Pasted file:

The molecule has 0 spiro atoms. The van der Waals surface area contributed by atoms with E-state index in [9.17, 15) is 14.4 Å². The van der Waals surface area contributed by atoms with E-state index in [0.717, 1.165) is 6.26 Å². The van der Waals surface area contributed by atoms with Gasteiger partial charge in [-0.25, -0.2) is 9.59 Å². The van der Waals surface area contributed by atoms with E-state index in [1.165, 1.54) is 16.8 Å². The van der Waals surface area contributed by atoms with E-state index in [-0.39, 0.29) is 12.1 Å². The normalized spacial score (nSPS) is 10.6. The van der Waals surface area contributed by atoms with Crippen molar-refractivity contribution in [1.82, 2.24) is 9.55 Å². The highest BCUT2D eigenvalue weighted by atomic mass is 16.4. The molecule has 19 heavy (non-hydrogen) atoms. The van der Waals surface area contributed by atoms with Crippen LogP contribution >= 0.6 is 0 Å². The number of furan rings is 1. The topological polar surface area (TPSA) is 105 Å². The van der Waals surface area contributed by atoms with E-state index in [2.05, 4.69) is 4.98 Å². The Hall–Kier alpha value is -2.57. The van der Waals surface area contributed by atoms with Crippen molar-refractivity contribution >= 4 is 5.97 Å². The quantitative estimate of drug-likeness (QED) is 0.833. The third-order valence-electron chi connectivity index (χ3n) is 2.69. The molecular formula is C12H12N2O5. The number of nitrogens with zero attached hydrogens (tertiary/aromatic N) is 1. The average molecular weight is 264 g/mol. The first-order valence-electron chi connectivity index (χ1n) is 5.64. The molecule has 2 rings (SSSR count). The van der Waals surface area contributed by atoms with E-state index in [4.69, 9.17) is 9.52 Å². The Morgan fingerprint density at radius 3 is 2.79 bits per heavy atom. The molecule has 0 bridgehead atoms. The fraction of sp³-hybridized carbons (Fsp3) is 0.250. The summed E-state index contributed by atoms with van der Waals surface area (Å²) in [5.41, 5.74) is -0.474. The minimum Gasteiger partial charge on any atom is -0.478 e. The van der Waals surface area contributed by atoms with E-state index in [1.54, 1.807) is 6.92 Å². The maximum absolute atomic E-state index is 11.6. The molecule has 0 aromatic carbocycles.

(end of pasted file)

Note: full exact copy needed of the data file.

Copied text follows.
The molecule has 0 spiro atoms. The van der Waals surface area contributed by atoms with E-state index in [9.17, 15) is 14.4 Å². The van der Waals surface area contributed by atoms with E-state index in [0.717, 1.165) is 6.26 Å². The van der Waals surface area contributed by atoms with Gasteiger partial charge in [-0.25, -0.2) is 9.59 Å². The van der Waals surface area contributed by atoms with E-state index in [1.165, 1.54) is 16.8 Å². The van der Waals surface area contributed by atoms with E-state index in [-0.39, 0.29) is 12.1 Å². The normalized spacial score (nSPS) is 10.6. The van der Waals surface area contributed by atoms with Crippen molar-refractivity contribution in [1.82, 2.24) is 9.55 Å². The highest BCUT2D eigenvalue weighted by atomic mass is 16.4. The molecule has 19 heavy (non-hydrogen) atoms. The van der Waals surface area contributed by atoms with Crippen LogP contribution >= 0.6 is 0 Å². The number of furan rings is 1. The topological polar surface area (TPSA) is 105 Å². The van der Waals surface area contributed by atoms with E-state index in [2.05, 4.69) is 4.98 Å². The Hall–Kier alpha value is -2.57. The van der Waals surface area contributed by atoms with Crippen molar-refractivity contribution >= 4 is 5.97 Å². The quantitative estimate of drug-likeness (QED) is 0.833. The third-order valence-electron chi connectivity index (χ3n) is 2.69. The molecular formula is C12H12N2O5. The number of nitrogens with zero attached hydrogens (tertiary/aromatic N) is 1. The average molecular weight is 264 g/mol. The first-order valence-electron chi connectivity index (χ1n) is 5.64. The molecule has 2 rings (SSSR count). The van der Waals surface area contributed by atoms with E-state index in [4.69, 9.17) is 9.52 Å². The Morgan fingerprint density at radius 3 is 2.79 bits per heavy atom. The molecule has 0 bridgehead atoms. The fraction of sp³-hybridized carbons (Fsp3) is 0.250. The summed E-state index contributed by atoms with van der Waals surface area (Å²) in [5.41, 5.74) is -0.474. The minimum Gasteiger partial charge on any atom is -0.478 e. The van der Waals surface area contributed by atoms with E-state index in [1.54, 1.807) is 6.92 Å². The maximum absolute atomic E-state index is 11.6. The molecule has 0 aromatic carbocycles.